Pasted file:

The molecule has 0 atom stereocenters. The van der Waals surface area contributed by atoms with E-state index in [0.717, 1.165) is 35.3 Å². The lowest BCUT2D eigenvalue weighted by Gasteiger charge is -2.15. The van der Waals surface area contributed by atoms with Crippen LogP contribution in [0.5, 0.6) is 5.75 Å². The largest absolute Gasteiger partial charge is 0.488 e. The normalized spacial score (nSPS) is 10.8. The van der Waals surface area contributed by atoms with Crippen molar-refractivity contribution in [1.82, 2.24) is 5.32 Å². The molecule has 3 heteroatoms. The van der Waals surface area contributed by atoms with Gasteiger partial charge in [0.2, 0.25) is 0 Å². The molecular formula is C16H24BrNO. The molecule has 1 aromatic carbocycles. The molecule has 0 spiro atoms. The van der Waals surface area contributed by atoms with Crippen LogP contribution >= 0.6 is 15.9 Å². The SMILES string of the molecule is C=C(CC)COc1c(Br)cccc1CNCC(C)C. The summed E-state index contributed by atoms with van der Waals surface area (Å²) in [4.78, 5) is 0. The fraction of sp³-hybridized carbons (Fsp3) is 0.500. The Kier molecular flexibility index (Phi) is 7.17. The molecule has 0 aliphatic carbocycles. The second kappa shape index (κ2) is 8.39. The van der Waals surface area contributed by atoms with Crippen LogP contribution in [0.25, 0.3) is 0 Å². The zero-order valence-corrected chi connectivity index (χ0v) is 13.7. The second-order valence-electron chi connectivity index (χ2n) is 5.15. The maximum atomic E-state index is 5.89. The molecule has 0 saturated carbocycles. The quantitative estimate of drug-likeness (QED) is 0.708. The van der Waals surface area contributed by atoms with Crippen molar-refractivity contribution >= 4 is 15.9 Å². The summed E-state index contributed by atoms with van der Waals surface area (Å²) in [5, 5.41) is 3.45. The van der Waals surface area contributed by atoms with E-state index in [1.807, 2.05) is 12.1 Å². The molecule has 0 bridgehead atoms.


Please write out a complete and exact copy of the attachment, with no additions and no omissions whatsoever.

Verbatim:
The molecule has 0 atom stereocenters. The van der Waals surface area contributed by atoms with E-state index in [0.717, 1.165) is 35.3 Å². The lowest BCUT2D eigenvalue weighted by Gasteiger charge is -2.15. The van der Waals surface area contributed by atoms with Crippen LogP contribution in [0.5, 0.6) is 5.75 Å². The largest absolute Gasteiger partial charge is 0.488 e. The normalized spacial score (nSPS) is 10.8. The van der Waals surface area contributed by atoms with Crippen molar-refractivity contribution in [1.82, 2.24) is 5.32 Å². The molecule has 3 heteroatoms. The van der Waals surface area contributed by atoms with Gasteiger partial charge in [0.2, 0.25) is 0 Å². The molecular formula is C16H24BrNO. The molecule has 1 aromatic carbocycles. The molecule has 0 spiro atoms. The van der Waals surface area contributed by atoms with Crippen LogP contribution >= 0.6 is 15.9 Å². The SMILES string of the molecule is C=C(CC)COc1c(Br)cccc1CNCC(C)C. The summed E-state index contributed by atoms with van der Waals surface area (Å²) in [4.78, 5) is 0. The fraction of sp³-hybridized carbons (Fsp3) is 0.500. The Kier molecular flexibility index (Phi) is 7.17. The molecule has 0 aliphatic carbocycles. The second kappa shape index (κ2) is 8.39. The van der Waals surface area contributed by atoms with Crippen LogP contribution in [0.25, 0.3) is 0 Å². The zero-order valence-corrected chi connectivity index (χ0v) is 13.7. The second-order valence-electron chi connectivity index (χ2n) is 5.15. The maximum atomic E-state index is 5.89. The molecule has 0 saturated carbocycles. The quantitative estimate of drug-likeness (QED) is 0.708. The van der Waals surface area contributed by atoms with Crippen molar-refractivity contribution >= 4 is 15.9 Å². The summed E-state index contributed by atoms with van der Waals surface area (Å²) in [5, 5.41) is 3.45. The van der Waals surface area contributed by atoms with E-state index in [1.807, 2.05) is 12.1 Å². The molecule has 0 bridgehead atoms.